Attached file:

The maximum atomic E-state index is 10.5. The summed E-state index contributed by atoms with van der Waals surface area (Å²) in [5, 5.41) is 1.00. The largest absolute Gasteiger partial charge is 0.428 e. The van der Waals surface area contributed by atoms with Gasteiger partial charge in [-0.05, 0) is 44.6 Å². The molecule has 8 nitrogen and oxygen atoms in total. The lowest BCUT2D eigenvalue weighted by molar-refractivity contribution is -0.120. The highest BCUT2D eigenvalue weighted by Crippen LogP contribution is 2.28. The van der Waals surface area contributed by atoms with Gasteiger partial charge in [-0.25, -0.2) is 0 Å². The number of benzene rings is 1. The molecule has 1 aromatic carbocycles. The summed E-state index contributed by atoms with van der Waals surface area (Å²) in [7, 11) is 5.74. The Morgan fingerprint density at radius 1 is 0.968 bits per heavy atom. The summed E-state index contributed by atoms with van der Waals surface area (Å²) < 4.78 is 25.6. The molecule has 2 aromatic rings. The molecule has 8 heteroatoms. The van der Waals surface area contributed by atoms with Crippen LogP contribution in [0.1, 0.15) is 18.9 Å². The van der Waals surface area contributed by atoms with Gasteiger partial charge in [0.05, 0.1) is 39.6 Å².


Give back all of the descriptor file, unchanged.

The maximum atomic E-state index is 10.5. The summed E-state index contributed by atoms with van der Waals surface area (Å²) in [5, 5.41) is 1.00. The largest absolute Gasteiger partial charge is 0.428 e. The van der Waals surface area contributed by atoms with Gasteiger partial charge in [-0.05, 0) is 44.6 Å². The molecule has 8 nitrogen and oxygen atoms in total. The lowest BCUT2D eigenvalue weighted by molar-refractivity contribution is -0.120. The highest BCUT2D eigenvalue weighted by Crippen LogP contribution is 2.28. The van der Waals surface area contributed by atoms with Gasteiger partial charge in [-0.25, -0.2) is 0 Å². The number of benzene rings is 1. The molecule has 1 aromatic carbocycles. The summed E-state index contributed by atoms with van der Waals surface area (Å²) in [7, 11) is 5.74. The Morgan fingerprint density at radius 1 is 0.968 bits per heavy atom. The summed E-state index contributed by atoms with van der Waals surface area (Å²) < 4.78 is 25.6. The molecule has 2 aromatic rings. The molecule has 8 heteroatoms. The van der Waals surface area contributed by atoms with Crippen LogP contribution in [0.1, 0.15) is 18.9 Å². The van der Waals surface area contributed by atoms with Gasteiger partial charge in [0.05, 0.1) is 39.6 Å².